Last week, I wrote about scams and how to avoid them while traveling based on an experience I had with a cab driver in Buenos Aires. The comments on that post raised an important point. There is a marked difference between tourists and locals, particularly when traveling through the so-called developing countries. Most times the distance can be measured monetarily.
In Bocas del Toro, a sign at the local boat dock advertises one dollar for the short boat ride across the bay to Isla Carenero, the island where we lived. That price drops to fifty cents if the boat guy knows you. And if you're family or a close friend -- often one and the same in Bocas -- you might just hitch a ride for free if a tourist is already going your way.
Locals often assume that travelers are loaded, and most of the time, it's comparatively true. Backpackers tend to carry a lot of cash. Bloggers stash laptops and cameras in their specialized padded backpacks, also not cheap. Even the most frugal will usually have an ipod. Imagine that your third-hand beaten down ipod costs more than a month's even a year's salary to many people across this planet.
But just because a traveler has more money than a local, does that mean we should necessarily pay a higher price for the exact same service?
On the one hand: What difference does that fifty cents make to you? How much more would it mean to your boat driver and the family he supports?
Matador Travel talks about 10 Conscious Choices To Make On Your Next Trip in order to be a more responsible traveler which includes supporting local businesses. It also suggests you look at locals and see them not as beggars just looking for handouts, but really seeing the local boat man or the woman selling empanadas out of a bucket as people.
That's much harder to do when you know your empanada costs more simply because you weren't born locally. How are you supposed to look at the boat guy as just another human being when he looks at you as if you're little more than a human money dispenser? In addition, when all tourists agree to pay a higher level of pricing, the entire economic structure inflates, ultimately impacting locals as well.
Then there's Poverty Tourism, also so viscerally known as "Poorism." The concept, in its idealized state, allows those with travel money to connect with those who not only don't have travel money, often don't have adequate housing, schooling, clean water or shoes. But really, how often is the reality of a concept ideal? Poorism, and I sort of choke a little every time I type the term, by its very nature posits two separate groups of people. The Haves and the Have-Nots. The Us and the Them. What sort of real connection can be made under such circumstances?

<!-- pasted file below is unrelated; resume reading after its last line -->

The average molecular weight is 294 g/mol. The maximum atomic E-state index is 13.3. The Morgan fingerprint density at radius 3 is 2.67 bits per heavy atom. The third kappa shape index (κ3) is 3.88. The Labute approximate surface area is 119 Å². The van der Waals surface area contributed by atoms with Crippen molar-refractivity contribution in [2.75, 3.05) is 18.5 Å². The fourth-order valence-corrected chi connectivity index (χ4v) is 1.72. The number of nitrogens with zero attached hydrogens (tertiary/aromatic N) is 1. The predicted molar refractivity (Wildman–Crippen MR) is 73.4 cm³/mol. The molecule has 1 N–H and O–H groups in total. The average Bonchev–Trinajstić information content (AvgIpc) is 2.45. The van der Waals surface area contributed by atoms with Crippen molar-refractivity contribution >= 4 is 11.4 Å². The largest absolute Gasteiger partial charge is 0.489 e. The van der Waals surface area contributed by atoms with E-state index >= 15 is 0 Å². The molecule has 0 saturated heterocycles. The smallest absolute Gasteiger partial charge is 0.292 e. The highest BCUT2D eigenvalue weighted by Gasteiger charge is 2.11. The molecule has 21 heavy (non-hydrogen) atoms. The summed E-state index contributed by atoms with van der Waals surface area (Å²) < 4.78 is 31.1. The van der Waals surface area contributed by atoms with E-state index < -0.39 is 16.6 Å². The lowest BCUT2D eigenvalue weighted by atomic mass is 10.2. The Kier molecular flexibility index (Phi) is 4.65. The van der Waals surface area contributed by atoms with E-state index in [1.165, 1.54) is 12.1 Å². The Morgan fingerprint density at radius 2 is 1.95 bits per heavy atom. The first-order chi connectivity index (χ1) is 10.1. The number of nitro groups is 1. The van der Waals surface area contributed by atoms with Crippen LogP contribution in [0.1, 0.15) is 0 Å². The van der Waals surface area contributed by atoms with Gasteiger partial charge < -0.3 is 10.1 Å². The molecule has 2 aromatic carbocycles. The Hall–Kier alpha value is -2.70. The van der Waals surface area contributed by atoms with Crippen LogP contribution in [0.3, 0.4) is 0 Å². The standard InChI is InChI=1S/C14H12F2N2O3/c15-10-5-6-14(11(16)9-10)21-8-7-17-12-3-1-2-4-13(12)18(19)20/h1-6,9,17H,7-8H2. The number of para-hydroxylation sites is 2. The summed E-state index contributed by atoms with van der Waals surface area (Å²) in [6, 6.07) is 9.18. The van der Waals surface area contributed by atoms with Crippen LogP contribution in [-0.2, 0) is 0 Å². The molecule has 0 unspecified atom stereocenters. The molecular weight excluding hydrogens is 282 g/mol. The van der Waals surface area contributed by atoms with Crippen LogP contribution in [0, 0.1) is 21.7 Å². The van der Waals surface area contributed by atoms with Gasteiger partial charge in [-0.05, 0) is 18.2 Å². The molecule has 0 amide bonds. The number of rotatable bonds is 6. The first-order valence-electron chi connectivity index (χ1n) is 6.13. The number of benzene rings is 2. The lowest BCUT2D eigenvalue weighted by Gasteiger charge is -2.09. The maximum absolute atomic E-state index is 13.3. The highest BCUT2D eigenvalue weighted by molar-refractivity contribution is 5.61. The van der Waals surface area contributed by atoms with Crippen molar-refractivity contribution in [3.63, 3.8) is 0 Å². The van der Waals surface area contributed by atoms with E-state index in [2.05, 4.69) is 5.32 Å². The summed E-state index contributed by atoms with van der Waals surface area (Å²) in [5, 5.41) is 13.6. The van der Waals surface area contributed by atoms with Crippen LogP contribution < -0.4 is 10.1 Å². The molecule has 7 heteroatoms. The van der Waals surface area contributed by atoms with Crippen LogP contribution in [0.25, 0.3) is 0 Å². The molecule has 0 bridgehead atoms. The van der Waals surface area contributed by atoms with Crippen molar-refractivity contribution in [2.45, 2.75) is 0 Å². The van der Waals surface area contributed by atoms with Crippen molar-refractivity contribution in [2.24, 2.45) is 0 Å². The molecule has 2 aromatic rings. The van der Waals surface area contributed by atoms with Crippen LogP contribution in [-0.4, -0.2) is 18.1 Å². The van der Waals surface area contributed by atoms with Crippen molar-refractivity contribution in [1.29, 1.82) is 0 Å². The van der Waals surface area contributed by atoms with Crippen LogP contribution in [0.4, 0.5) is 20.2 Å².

Well, those with money are more likely to give if they see who they are helping. Would it mean more to know your ten dollar contribution to Bocas Education Service Organization (BESO) goes directly to buy shoes, uniform and backpack for a little girl named Rita, the adorable six-year-old whose hair is tied back with her favorite ratty pink ribbon? She's lived on the island her whole life, and without your help, she probably won't go to school. With an education, she can read, write and suddenly has the opportunity to be a teacher or work in a local business. Without an education, if she can't find a job cleaning for a dollar an hour or less, she may well end up in Changuinola working as a prostitute by the time she's fourteen.
Sounds harsh, but all too true, and you're not likely to find this reality in your average vacation photos.
So, must we simply accept the reality of separate pricing? The local one for those who live on less and one for those of us who have the money to travel. Or should we rail against this system, thus putting tourists and locals on the same level, eating the same foods, going to the same places and interacting as equals.
What do you think?
* * *
Photos courtesy of Alex Barth and bradipo's Flickrstreams